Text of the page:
Kuala Lumpur, Malaysia

On our way out of Indonesia we flew through Kuala Lumpur and had a two day stopover. With a short stay in the country, we tried to make the most of our time in Malaysia. 

Kuala Lumpur - Jen and JeffHere we are in front of the Petronas towers, arguably
Kuala Lumpur’s most iconic structures.

It is currently the rainy season here, so we do get a fair bit of rain.  Luckily for us, it hasn’t hampered our traveling too much.  During our initial explorations of KL though, the weather did give us a reason to take a twenty-minute break. 

Kuala Lumpur - UmbrellaWhile most people waited for the rain to pass under
overhangs, shelters, and anything that would  provide
some respite, this man ventured out to close the shutters
to his building.
 

Kuala Lumpur has some amazing pieces of architecture throughout the city.  All the different styles that are apparent here give the city a very distinctive character, which is certainly a reflection of the people here.

Kuala Lumpur - Merdeka SquareDataran Merdeka (Merdeka Square) where the Union Jack
was lowered and the Malyan flag was flown for the very
first time on August 31, 1957.  This is where the British used
to play cricket.

When walking down the street, one could see a woman wearing a full burqa exposing nothing but her eyes.  She would be walking by a woman who covered almost nothing at all in her short shorts and midriff-bearing tank-top.  Behind her would be woman draped in a traditional sari.  And next to her you would see a woman dressed in the latest, hottest fashions.  A sight like this was not uncommon on the streets of KL.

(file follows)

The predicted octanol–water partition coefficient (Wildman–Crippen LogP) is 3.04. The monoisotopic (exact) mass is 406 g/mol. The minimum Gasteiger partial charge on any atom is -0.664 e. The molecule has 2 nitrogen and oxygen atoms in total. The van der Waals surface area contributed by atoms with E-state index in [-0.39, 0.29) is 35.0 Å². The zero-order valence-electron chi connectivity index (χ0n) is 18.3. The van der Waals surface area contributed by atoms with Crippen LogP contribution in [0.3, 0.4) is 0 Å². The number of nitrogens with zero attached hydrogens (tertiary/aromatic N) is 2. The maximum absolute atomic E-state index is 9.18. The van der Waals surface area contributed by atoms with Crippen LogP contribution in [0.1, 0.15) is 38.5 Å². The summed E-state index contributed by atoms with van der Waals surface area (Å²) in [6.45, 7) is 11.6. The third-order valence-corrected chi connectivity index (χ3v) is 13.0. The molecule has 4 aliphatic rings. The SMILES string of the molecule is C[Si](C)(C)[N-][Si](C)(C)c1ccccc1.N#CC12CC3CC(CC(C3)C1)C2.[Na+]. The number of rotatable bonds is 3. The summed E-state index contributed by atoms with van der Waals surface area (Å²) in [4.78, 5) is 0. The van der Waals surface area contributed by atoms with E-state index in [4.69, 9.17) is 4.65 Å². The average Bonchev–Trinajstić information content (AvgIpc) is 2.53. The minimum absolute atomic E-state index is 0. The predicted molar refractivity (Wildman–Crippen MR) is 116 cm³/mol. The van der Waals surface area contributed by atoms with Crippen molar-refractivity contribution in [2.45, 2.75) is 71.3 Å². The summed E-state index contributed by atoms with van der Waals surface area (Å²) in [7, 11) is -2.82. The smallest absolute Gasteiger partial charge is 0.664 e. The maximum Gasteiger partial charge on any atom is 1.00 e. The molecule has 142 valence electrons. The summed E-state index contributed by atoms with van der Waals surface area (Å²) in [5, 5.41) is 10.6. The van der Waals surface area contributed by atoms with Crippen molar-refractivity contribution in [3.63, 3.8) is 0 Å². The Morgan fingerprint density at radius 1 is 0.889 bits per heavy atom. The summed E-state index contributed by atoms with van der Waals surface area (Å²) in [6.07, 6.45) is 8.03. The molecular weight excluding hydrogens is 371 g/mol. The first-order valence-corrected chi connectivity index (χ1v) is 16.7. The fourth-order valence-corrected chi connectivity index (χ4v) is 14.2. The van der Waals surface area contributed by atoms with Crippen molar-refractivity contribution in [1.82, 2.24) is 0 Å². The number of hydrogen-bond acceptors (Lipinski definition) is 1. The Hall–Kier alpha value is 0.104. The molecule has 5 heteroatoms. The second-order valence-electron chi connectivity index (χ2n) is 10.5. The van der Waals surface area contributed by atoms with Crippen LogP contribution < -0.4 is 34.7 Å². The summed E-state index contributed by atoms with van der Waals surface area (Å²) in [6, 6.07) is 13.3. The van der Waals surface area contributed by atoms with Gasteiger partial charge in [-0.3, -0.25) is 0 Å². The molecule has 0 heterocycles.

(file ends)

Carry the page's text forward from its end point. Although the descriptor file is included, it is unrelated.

Not far off, just outside of KL, in Gombak district, Selangor, are the Batu Caves.  Natural caves in a limestone hill, the Batu Caves are a Hindu shrine that receives about 1.5 million pilgrims each year.  After taking the 272 stairs (they advertise this like it’s a really big deal, but it’s not that many…) to the caves, we were greeted with dozens of macaques wandering around and scavenging the garbage bins.  They can be quite aggressive and when they think they can get food, they will assert themselves without hesitation.

Not thinking that the caves would be full of macaques and forgetting that we had some snacks in our pack, we were surprised when a macaque climbed onto Jen’s side and began pulling aggressively on Jen’s pack.  Seeing Jen in distress, I quickly acted and used my camera as a club and bashed the macaque off of Jen.  It was none too happy with my actions.  Having landed on the ground next to Jen, it quickly forgot about the food and focused its entire attention on me.  Eyes wide.  Teeth bared.  Muscles cocked and ready to spring.  It was on.

Whoops.

We both stood there, staring at each other as the seconds slowly passed by.  It bared its teeth and hissed several times.

Luckily, no longer feeling threatened and satisfied that he had made his point, the confrontation ended.  It quickly jumped back onto Jen.  Snatching the food out of the outside side pocket of the pack with great speed and dexterity, it scampered away to enjoy its spoils.  Close call.  Whew…